‘Reorganization will require a lot of trust between people’
As of April 2017, Vision 2020 stands as the plan with which the university will rearrange departments and their faculty and staff.
Faculty Senate President David Holt said the plan is set to be fully in place by fall 2019 – 2020, with the plan’s beginning stages to be implemented in fall 2017. The academic reorganization plan’s foundation is not open for change, but the Office of the Provost allowed a comment period until April 17 for feedback from individual departments.
The new organization plan proposes the consolidation of departments into the College of Arts and Sciences, College of Business, College of Education and Human Development and the College of Nursing and Health Professions. A central advising center will be created under the Office of the Provost.
Professor of Biology Kevin Kuehn said 10 days was not enough time for the departments to get together and discuss the plan.
“We now have 10 days to provide commentary back to the provost – less than two weeks,” Kuehn said at the Faculty Senate meeting held on April 7. “It’s clearly not enough time for effective departments that are reorganizing to schools to meet and discuss [Academic Reorganization].”
The Faculty Senate asked for a 30-day extension of the comment period, to which the provost agreed, according to Professor of Political Science Bob Press.
Press said faculty members felt some serious questions pertaining to savings and the duties of the new positions have remained unanswered.
“Declining state funding is the big challenge, but initial [admission] applications are up significantly with new recruitment efforts underway,” Press said.
Department Chair of Mathematics Bernd Schroeder said he has a positive view of the academic reorganization plan, having previously worked at Louisiana Tech University where a similar structure to the one proposed at USM is in place.
“[Reorganization] will certainly require a lot of trust between people,” Schroeder said. “We need to understand each other a whole lot better than we do right now. And that is something that again so far hasn’t happened or at least hasn’t happened enough, I think. And so more communication probably is needed as we are moving into this reorganization.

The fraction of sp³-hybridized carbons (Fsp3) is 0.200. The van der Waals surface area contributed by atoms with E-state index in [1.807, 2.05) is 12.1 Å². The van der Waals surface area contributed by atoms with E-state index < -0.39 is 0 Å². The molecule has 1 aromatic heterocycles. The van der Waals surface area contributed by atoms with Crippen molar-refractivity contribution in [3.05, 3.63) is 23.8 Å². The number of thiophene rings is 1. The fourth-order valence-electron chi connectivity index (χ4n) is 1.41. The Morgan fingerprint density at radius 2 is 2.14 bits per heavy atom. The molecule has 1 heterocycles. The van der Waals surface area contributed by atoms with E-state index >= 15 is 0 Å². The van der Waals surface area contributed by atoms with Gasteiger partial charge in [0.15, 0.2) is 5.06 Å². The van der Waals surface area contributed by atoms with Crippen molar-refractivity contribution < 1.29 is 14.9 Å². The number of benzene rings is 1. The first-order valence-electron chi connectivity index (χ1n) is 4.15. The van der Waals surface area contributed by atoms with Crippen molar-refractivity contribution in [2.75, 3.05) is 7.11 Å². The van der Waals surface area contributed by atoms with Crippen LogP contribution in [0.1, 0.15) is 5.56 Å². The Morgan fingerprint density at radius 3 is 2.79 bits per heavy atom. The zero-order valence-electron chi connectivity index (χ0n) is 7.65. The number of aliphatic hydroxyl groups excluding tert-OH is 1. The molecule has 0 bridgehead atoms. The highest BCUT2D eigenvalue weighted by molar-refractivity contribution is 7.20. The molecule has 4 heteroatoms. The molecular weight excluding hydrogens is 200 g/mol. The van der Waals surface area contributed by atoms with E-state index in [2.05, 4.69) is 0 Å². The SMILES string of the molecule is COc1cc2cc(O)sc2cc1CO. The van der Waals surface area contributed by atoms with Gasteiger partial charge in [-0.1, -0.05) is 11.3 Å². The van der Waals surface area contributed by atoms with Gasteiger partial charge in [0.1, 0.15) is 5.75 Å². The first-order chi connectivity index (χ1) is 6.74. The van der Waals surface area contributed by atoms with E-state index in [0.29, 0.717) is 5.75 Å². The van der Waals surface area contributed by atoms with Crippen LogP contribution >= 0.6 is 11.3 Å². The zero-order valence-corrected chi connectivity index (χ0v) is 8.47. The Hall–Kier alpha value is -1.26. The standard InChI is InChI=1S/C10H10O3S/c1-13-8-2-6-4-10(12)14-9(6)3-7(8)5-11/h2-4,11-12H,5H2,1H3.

He gave an example of how the new departments collaborated by sharing faculty because the structure allowed for resources to be moved around which Schroeder believes is a large part of the new reorganization.
Schroeder said on one hand, you want this to be an inclusive process, but also, you want this to be an effective process.
“Input was solicited through proposals. If you didn’t write a proposal and then say that you didn’t have input, well you could have written a proposal,” Shroeder said. “A lot of the things that are currently unclear need to be clarified. The big key is communication and trust.”
Vice President of Finance and Administration Douglas Vinzant, who resigned his position on March 31, explained the current financial situation in the Faculty Senate meeting.
According to Vinzant, four reductions in the current fiscal year have occurred while the statues of the 2018 fiscal year is unknown.
At the beginning of the Faculty Senate meeting, University President Rodney Bennett said he wanted everyone to understand how complex this issue is.
Bennett said the academic reorganization plan is a response to a lack of funding coming from the state legislature.
“Our ability to remain relevant, our ability to have a sustainable way forward will force and require us to approach this work differently,” Bennett said. “There’s no evidence that the budget from the state is gonna rebound quick enough to allow us to not have to do something differently.”
Currently, the academic reorganization plan will not be introduced to the president’s office until departments have had time to suggest improvements to the plan.
A professor who wished to remain anonymous said the reorganization does not appear to be saving us money and might even be more expensive.
“It does not get at the root causes of budgetary problems,” they said. “It mixes together programs that operate differently and thus should not be lumped together. It has left the faculty in chaos all year, making it difficult to get other work done.
“There is reason to believe that this chaos will continue as reorganization takes effect. The claim is made that faculty have always been involved when, in fact, this is rather much of a top-down imposition. Many universities are reorganizing, so it is difficult to take exception to that part. Our reorganization, however, appears not to accomplish what it says it will.”
Head of Design and Technology Stephen Judd said at the April 7 Faculty Senate meeting that his biggest concern is “[USM’s] story.”
“I believe deeply that we are the kind of university which serves a truly diverse population of students, many of whom are first generation college students, many from underserved communities and from school systems that do not always adequately prepare them,” Judd said. “I have felt over the years that we have been reluctant to embrace this story, celebrate who we are and commit ourselves to this identity which I believe to be unique and true, rather than emulate other universities.”
Judd said he is excited about the collaboration among the dance, art, theatre and film departments.
“It remains to be seen if the new reorganization will make the tasks of education and learning qualitatively better for students and for faculty,” Judd said.
Student, faculty and staff can view the plan through the Office of the Provost with a university ID number and password on the SOAR info center website at info.usm.edu.